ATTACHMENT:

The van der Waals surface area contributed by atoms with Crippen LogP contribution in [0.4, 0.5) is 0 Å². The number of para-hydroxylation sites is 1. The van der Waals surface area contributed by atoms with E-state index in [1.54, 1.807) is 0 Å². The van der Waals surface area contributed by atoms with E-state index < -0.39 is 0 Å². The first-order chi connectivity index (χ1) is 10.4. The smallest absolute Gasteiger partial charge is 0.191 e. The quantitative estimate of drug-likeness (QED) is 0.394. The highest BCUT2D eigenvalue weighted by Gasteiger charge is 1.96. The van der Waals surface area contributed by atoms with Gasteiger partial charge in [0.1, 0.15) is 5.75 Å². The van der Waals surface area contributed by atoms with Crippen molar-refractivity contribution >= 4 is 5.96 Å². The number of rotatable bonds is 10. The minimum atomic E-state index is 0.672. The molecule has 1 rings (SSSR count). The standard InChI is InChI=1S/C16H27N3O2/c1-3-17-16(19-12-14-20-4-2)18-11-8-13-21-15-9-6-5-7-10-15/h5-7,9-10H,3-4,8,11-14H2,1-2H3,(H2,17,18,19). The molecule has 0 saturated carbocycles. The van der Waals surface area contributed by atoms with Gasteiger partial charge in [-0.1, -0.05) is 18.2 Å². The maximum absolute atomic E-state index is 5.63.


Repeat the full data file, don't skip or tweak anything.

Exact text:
The van der Waals surface area contributed by atoms with Crippen LogP contribution in [0.4, 0.5) is 0 Å². The number of para-hydroxylation sites is 1. The van der Waals surface area contributed by atoms with E-state index in [1.54, 1.807) is 0 Å². The van der Waals surface area contributed by atoms with E-state index < -0.39 is 0 Å². The first-order chi connectivity index (χ1) is 10.4. The smallest absolute Gasteiger partial charge is 0.191 e. The quantitative estimate of drug-likeness (QED) is 0.394. The highest BCUT2D eigenvalue weighted by Gasteiger charge is 1.96. The van der Waals surface area contributed by atoms with Gasteiger partial charge in [0.1, 0.15) is 5.75 Å². The van der Waals surface area contributed by atoms with Crippen molar-refractivity contribution >= 4 is 5.96 Å². The number of rotatable bonds is 10. The minimum atomic E-state index is 0.672. The molecule has 1 rings (SSSR count). The standard InChI is InChI=1S/C16H27N3O2/c1-3-17-16(19-12-14-20-4-2)18-11-8-13-21-15-9-6-5-7-10-15/h5-7,9-10H,3-4,8,11-14H2,1-2H3,(H2,17,18,19). The molecule has 0 saturated carbocycles. The van der Waals surface area contributed by atoms with Gasteiger partial charge in [-0.1, -0.05) is 18.2 Å². The maximum absolute atomic E-state index is 5.63.